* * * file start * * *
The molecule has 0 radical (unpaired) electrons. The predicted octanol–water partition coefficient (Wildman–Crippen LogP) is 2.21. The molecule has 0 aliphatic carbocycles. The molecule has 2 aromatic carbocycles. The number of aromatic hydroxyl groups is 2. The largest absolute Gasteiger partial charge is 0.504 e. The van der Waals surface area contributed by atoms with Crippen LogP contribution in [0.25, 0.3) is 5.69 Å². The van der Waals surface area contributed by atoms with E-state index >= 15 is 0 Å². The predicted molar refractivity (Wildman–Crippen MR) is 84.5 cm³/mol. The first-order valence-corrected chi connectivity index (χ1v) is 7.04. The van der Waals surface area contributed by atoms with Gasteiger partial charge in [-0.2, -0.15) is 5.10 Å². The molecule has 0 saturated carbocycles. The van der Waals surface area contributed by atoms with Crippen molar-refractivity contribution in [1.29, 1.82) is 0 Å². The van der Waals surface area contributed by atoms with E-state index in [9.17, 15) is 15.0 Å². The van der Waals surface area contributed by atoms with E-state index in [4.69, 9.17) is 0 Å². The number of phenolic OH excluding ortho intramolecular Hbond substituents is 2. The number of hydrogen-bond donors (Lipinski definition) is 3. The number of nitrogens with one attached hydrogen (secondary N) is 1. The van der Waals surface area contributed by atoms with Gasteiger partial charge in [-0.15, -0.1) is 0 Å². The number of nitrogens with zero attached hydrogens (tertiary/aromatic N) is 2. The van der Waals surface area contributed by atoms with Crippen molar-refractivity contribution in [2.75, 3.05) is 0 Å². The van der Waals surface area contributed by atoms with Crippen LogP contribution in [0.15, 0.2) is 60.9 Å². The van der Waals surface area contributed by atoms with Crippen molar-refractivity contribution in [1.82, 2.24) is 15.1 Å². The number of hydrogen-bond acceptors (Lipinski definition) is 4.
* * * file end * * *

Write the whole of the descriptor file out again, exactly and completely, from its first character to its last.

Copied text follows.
The molecule has 0 radical (unpaired) electrons. The predicted octanol–water partition coefficient (Wildman–Crippen LogP) is 2.21. The molecule has 0 aliphatic carbocycles. The molecule has 2 aromatic carbocycles. The number of aromatic hydroxyl groups is 2. The largest absolute Gasteiger partial charge is 0.504 e. The van der Waals surface area contributed by atoms with Crippen LogP contribution in [0.25, 0.3) is 5.69 Å². The van der Waals surface area contributed by atoms with E-state index >= 15 is 0 Å². The predicted molar refractivity (Wildman–Crippen MR) is 84.5 cm³/mol. The first-order valence-corrected chi connectivity index (χ1v) is 7.04. The van der Waals surface area contributed by atoms with Gasteiger partial charge in [-0.2, -0.15) is 5.10 Å². The molecule has 0 saturated carbocycles. The van der Waals surface area contributed by atoms with Crippen molar-refractivity contribution in [1.29, 1.82) is 0 Å². The van der Waals surface area contributed by atoms with E-state index in [9.17, 15) is 15.0 Å². The van der Waals surface area contributed by atoms with E-state index in [4.69, 9.17) is 0 Å². The number of phenolic OH excluding ortho intramolecular Hbond substituents is 2. The number of hydrogen-bond donors (Lipinski definition) is 3. The number of nitrogens with one attached hydrogen (secondary N) is 1. The van der Waals surface area contributed by atoms with Gasteiger partial charge in [-0.15, -0.1) is 0 Å². The number of nitrogens with zero attached hydrogens (tertiary/aromatic N) is 2. The van der Waals surface area contributed by atoms with Crippen molar-refractivity contribution in [2.75, 3.05) is 0 Å². The van der Waals surface area contributed by atoms with Crippen LogP contribution in [0.15, 0.2) is 60.9 Å². The van der Waals surface area contributed by atoms with Crippen molar-refractivity contribution in [1.82, 2.24) is 15.1 Å². The number of hydrogen-bond acceptors (Lipinski definition) is 4.